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Close Expense Gaps Restaurant Owners Don’t Know about and Employees Don’t Tell

How many restaurant owners have run into the problem of disappointing profits, despite selling at their best? Did you miscalculate your prices or overlook something? If you’ve tried investigating all the causes and couldn’t figure out the source of the problem, try observing the behaviors of your restaurant employees, because you’re not the only one accepting payments or accessing ingredients.
Every step of the restaurant business has to go through lots of people.

So, this situation might create an opening for your business funds to leak out through dishonest employees, whether unintentionally, intentionally or due to necessity. It’s a problem that restaurant owners don’t want to happen, because even a small leak can escalate and become difficult to correct. Take a look at the reasons for employee-caused profit losses so you can monitor and prevent them in time. When your sales are good, your restaurant has to profit. Don’t let anybody steal from you.

Did they enter ingredient prices higher than real price or did they collude with suppliers?

Sometimes restaurant owners have to assign employees to handle restaurant expenses. This can lead to problems. For example, an employee might purchase supplies fully according to purchase orders but doesn’t enter the actual prices or decides not to tell the restaurant about discounts.  Or the employee might increase the prices and pocket the difference, even if a cash bill is returned for verification. Even if a cash bill is presented for verification, don’t forget that a mischievous employee might forge it or even collude with the supplier to issue a bill that’s higher than actual prices with the hope of pocketing the difference.

 

Therefore, restaurant owners must diligently purchase ingredients in person on a regular basis in order to check market prices and must directly contact their own suppliers in order to prevent theft that might occur later. Otherwise, restaurant owners have to purchase from sellers that state their sales prices clearly and issue proper and reliable receipts.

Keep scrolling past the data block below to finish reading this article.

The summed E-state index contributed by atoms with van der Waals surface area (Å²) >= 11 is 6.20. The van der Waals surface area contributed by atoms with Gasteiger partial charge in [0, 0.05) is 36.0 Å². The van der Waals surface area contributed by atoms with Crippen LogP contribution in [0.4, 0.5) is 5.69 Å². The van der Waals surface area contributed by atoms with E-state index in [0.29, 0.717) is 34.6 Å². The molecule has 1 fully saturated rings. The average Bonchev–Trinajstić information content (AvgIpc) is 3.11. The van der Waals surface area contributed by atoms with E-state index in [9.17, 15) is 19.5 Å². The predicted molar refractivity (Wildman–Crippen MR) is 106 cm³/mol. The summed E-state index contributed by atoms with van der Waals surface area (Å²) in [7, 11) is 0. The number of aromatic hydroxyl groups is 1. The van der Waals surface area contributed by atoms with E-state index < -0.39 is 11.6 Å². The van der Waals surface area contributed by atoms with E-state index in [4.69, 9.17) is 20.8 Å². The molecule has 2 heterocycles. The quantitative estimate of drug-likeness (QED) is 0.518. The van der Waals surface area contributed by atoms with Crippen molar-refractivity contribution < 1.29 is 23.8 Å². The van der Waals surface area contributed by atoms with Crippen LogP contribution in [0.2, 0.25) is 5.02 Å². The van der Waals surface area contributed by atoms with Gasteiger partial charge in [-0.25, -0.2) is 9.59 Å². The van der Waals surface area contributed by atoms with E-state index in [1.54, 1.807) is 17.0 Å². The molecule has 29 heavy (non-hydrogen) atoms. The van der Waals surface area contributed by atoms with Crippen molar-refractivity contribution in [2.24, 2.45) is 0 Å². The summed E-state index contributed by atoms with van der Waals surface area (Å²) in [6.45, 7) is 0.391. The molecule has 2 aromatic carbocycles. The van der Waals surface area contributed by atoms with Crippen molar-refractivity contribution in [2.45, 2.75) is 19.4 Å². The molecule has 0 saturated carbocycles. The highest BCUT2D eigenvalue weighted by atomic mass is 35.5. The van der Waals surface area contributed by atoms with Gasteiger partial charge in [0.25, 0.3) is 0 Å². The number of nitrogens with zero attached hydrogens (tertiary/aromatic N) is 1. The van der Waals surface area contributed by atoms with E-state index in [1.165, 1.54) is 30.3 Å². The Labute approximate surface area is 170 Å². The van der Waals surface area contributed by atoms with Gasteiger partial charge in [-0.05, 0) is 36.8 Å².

Did they secretly eat at the restaurant or take things home?

Restaurant owners who neglect to regularly check their restaurants’ stocks might suffer losses caused by theft of kitchen ingredients by employees. Employees might steal fresh ingredients like fruits inside refrigerators or secretly eat the restaurant’s food in the back. Otherwise, employees might inform restaurant owners that they purchased 10 kilograms of pork while the actual weight was eight kilograms and they steal the difference for themselves.

 

These problems can be resolved by having standard calculation formulas and regularly checking your stock.  If you have formulas in place, you can use them to calculate ingredients actually used based on the dishes sold, and your results should be similar to the actual stock as you check it. If the figure that you calculated is very different from your actual count, you can suspect two cases.

Maybe more ingredients are wasted than necessary, or maybe there’s corruption. It might seem picky and time-consuming, but it can help you learn about the problem quickly and prevent it from spreading. It also demonstrates the restaurant’ owner’s strictness to employees and let them know that you are always checking.

Are they stealing from daily sales totals or using the restaurant’s funds for personal expenses?

 

Oftentimes it’s inconvenient for the restaurant owner to constantly watch the restaurant, and nearly every restaurant hires cashiers to oversee the restaurant’s finances. A problem that can arise is that a dishonest employee might steal cash from the restaurant’s profits for personal expenses. Some people seriously steal, while others borrow money and later return it, but it’s still a big problem that can lead to legal cases.  So, don’t stay idle. Regularly check your sales totals. It’s very easy to do this if you have a POS device. That’s because a record is made for every sale and daily closure, and employees have to deliver funds in the amount stated in the accounts.

 

Another effective measure is to never leave a lot of cash in the restaurant. Go ahead and specify how much the change in the drawers and emergency cash should amount to, while setting the totals that must be submitted to the restaurant owner or deposited in the restaurant’s account daily. This can minimize damage in corruption cases involving large sums of money.

Additionally, if you’re not around to watch the restaurant in person, you should install some CCTVs at your restaurant. They can help you observe and check the situation at your restaurant. Otherwise, you could invest by obtaining a partner or having close relatives to take turns overseeing payments at the restaurant.

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